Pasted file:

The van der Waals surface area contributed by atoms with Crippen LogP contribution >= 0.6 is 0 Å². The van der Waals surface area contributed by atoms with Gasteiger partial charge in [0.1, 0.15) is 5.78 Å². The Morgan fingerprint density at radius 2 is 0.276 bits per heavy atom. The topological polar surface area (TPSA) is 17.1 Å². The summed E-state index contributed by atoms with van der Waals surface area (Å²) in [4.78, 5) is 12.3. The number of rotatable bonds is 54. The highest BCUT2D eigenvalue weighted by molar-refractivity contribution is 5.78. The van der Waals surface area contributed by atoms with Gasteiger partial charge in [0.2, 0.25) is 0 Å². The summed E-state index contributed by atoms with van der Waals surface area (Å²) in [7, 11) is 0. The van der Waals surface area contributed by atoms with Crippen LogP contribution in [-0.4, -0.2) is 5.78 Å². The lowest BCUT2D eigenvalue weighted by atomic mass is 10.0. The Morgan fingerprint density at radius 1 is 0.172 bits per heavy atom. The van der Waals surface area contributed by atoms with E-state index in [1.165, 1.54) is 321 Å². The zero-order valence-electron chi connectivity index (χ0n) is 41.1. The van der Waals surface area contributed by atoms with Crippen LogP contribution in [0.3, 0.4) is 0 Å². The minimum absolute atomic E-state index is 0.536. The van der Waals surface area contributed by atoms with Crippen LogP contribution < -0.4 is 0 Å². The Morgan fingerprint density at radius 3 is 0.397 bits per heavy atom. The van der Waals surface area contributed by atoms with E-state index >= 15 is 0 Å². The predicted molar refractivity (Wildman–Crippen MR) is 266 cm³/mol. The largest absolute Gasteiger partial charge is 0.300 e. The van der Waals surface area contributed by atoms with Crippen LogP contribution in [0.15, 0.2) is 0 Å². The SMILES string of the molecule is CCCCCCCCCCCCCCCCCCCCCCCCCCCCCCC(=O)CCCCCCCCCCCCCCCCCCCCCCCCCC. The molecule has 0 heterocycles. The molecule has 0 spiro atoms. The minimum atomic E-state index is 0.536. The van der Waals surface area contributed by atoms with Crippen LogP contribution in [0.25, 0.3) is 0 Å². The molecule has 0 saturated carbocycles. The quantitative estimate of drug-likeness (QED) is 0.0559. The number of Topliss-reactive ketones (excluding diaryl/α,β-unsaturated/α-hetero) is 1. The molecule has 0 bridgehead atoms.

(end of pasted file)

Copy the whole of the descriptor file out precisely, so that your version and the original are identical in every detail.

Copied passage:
The van der Waals surface area contributed by atoms with Crippen LogP contribution >= 0.6 is 0 Å². The van der Waals surface area contributed by atoms with Gasteiger partial charge in [0.1, 0.15) is 5.78 Å². The Morgan fingerprint density at radius 2 is 0.276 bits per heavy atom. The topological polar surface area (TPSA) is 17.1 Å². The summed E-state index contributed by atoms with van der Waals surface area (Å²) in [4.78, 5) is 12.3. The number of rotatable bonds is 54. The highest BCUT2D eigenvalue weighted by molar-refractivity contribution is 5.78. The van der Waals surface area contributed by atoms with Gasteiger partial charge in [0.2, 0.25) is 0 Å². The summed E-state index contributed by atoms with van der Waals surface area (Å²) in [7, 11) is 0. The van der Waals surface area contributed by atoms with Crippen LogP contribution in [-0.4, -0.2) is 5.78 Å². The lowest BCUT2D eigenvalue weighted by atomic mass is 10.0. The Morgan fingerprint density at radius 1 is 0.172 bits per heavy atom. The van der Waals surface area contributed by atoms with E-state index in [1.165, 1.54) is 321 Å². The zero-order valence-electron chi connectivity index (χ0n) is 41.1. The van der Waals surface area contributed by atoms with Crippen LogP contribution in [0.3, 0.4) is 0 Å². The minimum absolute atomic E-state index is 0.536. The van der Waals surface area contributed by atoms with Crippen LogP contribution < -0.4 is 0 Å². The Morgan fingerprint density at radius 3 is 0.397 bits per heavy atom. The van der Waals surface area contributed by atoms with E-state index >= 15 is 0 Å². The predicted molar refractivity (Wildman–Crippen MR) is 266 cm³/mol. The largest absolute Gasteiger partial charge is 0.300 e. The van der Waals surface area contributed by atoms with Crippen LogP contribution in [0.15, 0.2) is 0 Å². The SMILES string of the molecule is CCCCCCCCCCCCCCCCCCCCCCCCCCCCCCC(=O)CCCCCCCCCCCCCCCCCCCCCCCCCC. The molecule has 0 heterocycles. The molecule has 0 spiro atoms. The minimum atomic E-state index is 0.536. The van der Waals surface area contributed by atoms with Crippen LogP contribution in [0.25, 0.3) is 0 Å². The molecule has 0 saturated carbocycles. The quantitative estimate of drug-likeness (QED) is 0.0559. The number of Topliss-reactive ketones (excluding diaryl/α,β-unsaturated/α-hetero) is 1. The molecule has 0 bridgehead atoms.